Now, for those of you who have successfully built your own websites before, but have yet to take the dive into buying a website, the rest of the article is for you!

Play to your Strengths

This is so important.

In order to have the best chance of success, you need to stick with what you know and what has worked for you in the past. This applies to two main areas: skills and business model.

Let’s start with your skills. If you have built up a solid expertise in an area or two, then you should buy a site where you can fully maximize them. For example, if you have gotten really good at keyword research, then you should try to find a website that is underperforming with its content and hasn’t reached its full potential in that aspect. This will allow you to purchase this site with confidence because you know exactly how you are going to improve it.

The other part is the business model. If the bulk of your success has come from building Amazon Affiliate sites, then it would be smart for you to stick to the same business model when buying a site. Doing this will greatly increase your chances for success. It’ll allow you to apply the knowledge that have gained in the past onto the new website.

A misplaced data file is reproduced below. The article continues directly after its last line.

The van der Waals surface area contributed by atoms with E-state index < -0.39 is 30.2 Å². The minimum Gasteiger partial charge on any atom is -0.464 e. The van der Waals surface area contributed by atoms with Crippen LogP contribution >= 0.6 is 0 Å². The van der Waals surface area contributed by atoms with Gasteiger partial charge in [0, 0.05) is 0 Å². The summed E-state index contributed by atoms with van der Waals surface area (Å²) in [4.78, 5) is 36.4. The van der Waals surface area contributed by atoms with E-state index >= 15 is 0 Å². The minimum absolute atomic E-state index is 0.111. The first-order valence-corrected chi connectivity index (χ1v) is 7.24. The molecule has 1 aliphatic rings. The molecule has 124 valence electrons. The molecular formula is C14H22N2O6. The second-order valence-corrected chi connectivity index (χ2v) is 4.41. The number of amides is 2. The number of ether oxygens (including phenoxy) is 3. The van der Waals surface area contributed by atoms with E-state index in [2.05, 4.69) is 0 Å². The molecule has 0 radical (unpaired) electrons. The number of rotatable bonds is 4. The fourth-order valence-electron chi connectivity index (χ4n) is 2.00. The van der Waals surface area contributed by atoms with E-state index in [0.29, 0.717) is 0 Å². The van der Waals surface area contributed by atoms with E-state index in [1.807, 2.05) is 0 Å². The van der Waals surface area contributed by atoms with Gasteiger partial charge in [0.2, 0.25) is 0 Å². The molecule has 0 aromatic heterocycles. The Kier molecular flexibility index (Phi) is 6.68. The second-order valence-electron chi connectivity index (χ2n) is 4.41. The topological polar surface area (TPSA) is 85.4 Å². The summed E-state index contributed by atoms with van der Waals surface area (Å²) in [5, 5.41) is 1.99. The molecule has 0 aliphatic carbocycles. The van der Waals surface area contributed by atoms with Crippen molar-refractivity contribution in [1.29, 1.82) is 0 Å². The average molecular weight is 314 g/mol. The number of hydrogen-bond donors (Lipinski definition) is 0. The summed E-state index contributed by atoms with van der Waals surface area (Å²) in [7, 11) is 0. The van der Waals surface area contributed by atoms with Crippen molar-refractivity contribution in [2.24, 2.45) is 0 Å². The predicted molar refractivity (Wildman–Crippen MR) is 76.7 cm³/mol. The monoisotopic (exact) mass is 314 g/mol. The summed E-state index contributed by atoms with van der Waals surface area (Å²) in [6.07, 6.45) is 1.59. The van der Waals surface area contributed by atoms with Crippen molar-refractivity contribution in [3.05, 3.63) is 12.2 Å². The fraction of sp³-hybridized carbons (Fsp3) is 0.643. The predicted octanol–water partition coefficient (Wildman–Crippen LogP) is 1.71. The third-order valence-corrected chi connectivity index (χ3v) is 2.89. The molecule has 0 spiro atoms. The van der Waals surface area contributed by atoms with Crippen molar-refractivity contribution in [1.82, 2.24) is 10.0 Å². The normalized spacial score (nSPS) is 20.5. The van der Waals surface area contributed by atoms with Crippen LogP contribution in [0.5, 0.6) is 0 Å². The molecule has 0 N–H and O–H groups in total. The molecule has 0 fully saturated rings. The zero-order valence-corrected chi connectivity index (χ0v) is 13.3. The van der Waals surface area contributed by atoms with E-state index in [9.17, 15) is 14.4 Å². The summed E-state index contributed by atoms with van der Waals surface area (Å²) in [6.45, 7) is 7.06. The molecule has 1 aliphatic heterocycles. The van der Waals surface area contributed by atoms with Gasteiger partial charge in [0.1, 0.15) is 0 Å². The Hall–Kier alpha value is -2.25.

You should avoid buying a website that is outside of your comfort zone. For example, if your experience has primarily been with affiliate sites and you purchase a SaaS business, you’re looking at a sizeable learning curve. SaaS businesses require a lot of technical knowledge, and running a successful SaaS isn’t something you can learn overnight.

Bottom line here, stick with what you know and play to your strengths. I can’t stress this enough for those who have never purchased a website before.

Know the Market

The fact that there is a whole market dedicated to the buying and selling of online businesses is eye opening for most people. And the truth is, it’s only growing!

So before you start buying any websites, you should first familiarize yourself with the market and begin to understand how everything works. 

This means having a solid understanding of: